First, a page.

Anne George, 2001 (Southern Sisters #8)
When an Elvis impersonator is murdered onstage in the middle of a performance, Mary Alice (“Sister”) and Patricia Anne (“Mouse”) get improbably stuck in the middle of another murder and its subsequent investigation in this Southern cozy mystery.
The two sisters are as different as can be. Patricia Anne, the first-person narrator, is a retired high school teacher. She is small of stature, drily humorous with her husband and her sister, and a good neighbor in her Birmingham, AL neighborhood. Mary Alice, the older of the sisters, claims to be 64 but is really 66. She is big, brash, friendly, and kind, even if a bit intrusive from time to time. Together the sisters make a solid team, assisted by husbands, fiances, adult children, friends, and neighbors.
The author clearly knows Birmingham well and educates her readers about the city. At one point there is a reference to the old way of life in Birmingham, involving personal staff like nannies, maids, “yardmen.” It’s an uncomfortable passage, with no acknowledgment of the class, and probably race, division inherent in the ‘old ways.’ To be fair, Ms. George does not glorify that time; it’s an imagining.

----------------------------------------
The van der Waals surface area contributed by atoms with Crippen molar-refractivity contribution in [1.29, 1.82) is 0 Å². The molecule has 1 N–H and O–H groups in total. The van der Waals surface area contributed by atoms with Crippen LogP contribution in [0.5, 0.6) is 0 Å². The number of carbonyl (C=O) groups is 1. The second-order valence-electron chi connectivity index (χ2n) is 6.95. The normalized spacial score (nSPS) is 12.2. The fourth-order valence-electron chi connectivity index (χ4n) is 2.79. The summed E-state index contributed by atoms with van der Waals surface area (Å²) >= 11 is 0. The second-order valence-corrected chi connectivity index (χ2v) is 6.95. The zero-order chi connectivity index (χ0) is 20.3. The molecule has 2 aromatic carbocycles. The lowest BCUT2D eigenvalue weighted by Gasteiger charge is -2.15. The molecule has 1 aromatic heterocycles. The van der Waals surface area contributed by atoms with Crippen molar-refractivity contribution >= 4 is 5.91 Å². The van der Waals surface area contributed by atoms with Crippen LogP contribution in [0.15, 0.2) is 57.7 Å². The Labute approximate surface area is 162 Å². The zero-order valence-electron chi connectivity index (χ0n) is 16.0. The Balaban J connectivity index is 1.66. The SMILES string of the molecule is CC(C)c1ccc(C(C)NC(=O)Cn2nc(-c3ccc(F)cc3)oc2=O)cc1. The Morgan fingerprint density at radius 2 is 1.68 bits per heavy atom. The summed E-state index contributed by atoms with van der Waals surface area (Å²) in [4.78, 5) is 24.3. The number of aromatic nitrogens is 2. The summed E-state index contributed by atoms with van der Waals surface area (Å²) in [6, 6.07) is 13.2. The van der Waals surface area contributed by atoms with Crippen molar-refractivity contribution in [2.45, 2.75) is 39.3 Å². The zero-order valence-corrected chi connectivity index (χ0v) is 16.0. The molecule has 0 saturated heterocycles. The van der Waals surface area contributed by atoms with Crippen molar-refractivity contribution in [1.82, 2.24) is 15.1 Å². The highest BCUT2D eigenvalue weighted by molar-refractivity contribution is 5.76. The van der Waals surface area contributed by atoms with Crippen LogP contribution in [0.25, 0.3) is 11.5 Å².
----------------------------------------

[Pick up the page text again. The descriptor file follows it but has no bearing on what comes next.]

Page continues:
I acknowledge that bringing this passage up takes me out of my comfort zone. I am not qualified to fix this, but it shouldn’t be ignored. I suspect that based on the genre, any attempt on her part to acknowledge the reality of life in the deep South in the past would have been discouraged by the publisher. Regardless, the author’s glossing over of this aspect has dropped my review of an otherwise enjoyable story from 5 stars to 3. Without that weird passage about servants, we would be at 4 stars.
Here’s a takeaway question for those of you who have read the series: How would the narratives and characters be different if Mary Alice were the narrator instead of Patricia Anne? (Maybe she is, in some of the books. I don’t know; because they are easy reads I will probably read the remaining books in the series.)